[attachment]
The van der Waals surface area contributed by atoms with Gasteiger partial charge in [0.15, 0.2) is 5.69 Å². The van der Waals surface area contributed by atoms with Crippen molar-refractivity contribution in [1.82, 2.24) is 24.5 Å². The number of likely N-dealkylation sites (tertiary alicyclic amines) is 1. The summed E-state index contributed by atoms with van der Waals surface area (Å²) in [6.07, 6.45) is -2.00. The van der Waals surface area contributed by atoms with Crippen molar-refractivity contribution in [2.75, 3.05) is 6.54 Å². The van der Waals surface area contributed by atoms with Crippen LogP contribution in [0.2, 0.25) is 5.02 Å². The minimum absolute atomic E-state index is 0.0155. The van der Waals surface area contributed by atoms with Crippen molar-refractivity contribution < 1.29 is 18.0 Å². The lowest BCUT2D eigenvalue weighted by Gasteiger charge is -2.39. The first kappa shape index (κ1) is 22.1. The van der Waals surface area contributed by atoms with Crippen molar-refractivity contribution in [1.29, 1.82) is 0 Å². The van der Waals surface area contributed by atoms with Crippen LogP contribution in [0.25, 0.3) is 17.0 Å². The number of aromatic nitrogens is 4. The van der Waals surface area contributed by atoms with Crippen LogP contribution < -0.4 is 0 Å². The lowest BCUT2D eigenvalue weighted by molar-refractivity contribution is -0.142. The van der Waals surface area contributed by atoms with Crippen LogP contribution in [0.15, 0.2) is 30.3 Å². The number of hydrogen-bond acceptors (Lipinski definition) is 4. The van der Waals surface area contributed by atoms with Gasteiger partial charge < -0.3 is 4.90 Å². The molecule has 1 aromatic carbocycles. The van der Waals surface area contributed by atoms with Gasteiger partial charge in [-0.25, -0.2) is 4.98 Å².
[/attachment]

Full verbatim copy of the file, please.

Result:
The van der Waals surface area contributed by atoms with Gasteiger partial charge in [0.15, 0.2) is 5.69 Å². The van der Waals surface area contributed by atoms with Crippen molar-refractivity contribution in [1.82, 2.24) is 24.5 Å². The number of likely N-dealkylation sites (tertiary alicyclic amines) is 1. The summed E-state index contributed by atoms with van der Waals surface area (Å²) in [6.07, 6.45) is -2.00. The van der Waals surface area contributed by atoms with Crippen molar-refractivity contribution in [2.75, 3.05) is 6.54 Å². The van der Waals surface area contributed by atoms with Crippen LogP contribution in [0.2, 0.25) is 5.02 Å². The minimum absolute atomic E-state index is 0.0155. The van der Waals surface area contributed by atoms with Crippen molar-refractivity contribution < 1.29 is 18.0 Å². The lowest BCUT2D eigenvalue weighted by Gasteiger charge is -2.39. The first kappa shape index (κ1) is 22.1. The van der Waals surface area contributed by atoms with Crippen molar-refractivity contribution in [1.29, 1.82) is 0 Å². The van der Waals surface area contributed by atoms with Crippen LogP contribution in [0.25, 0.3) is 17.0 Å². The number of aromatic nitrogens is 4. The van der Waals surface area contributed by atoms with Crippen LogP contribution < -0.4 is 0 Å². The lowest BCUT2D eigenvalue weighted by molar-refractivity contribution is -0.142. The van der Waals surface area contributed by atoms with Crippen LogP contribution in [0.15, 0.2) is 30.3 Å². The number of hydrogen-bond acceptors (Lipinski definition) is 4. The van der Waals surface area contributed by atoms with Gasteiger partial charge < -0.3 is 4.90 Å². The molecule has 1 aromatic carbocycles. The van der Waals surface area contributed by atoms with Gasteiger partial charge in [-0.25, -0.2) is 4.98 Å².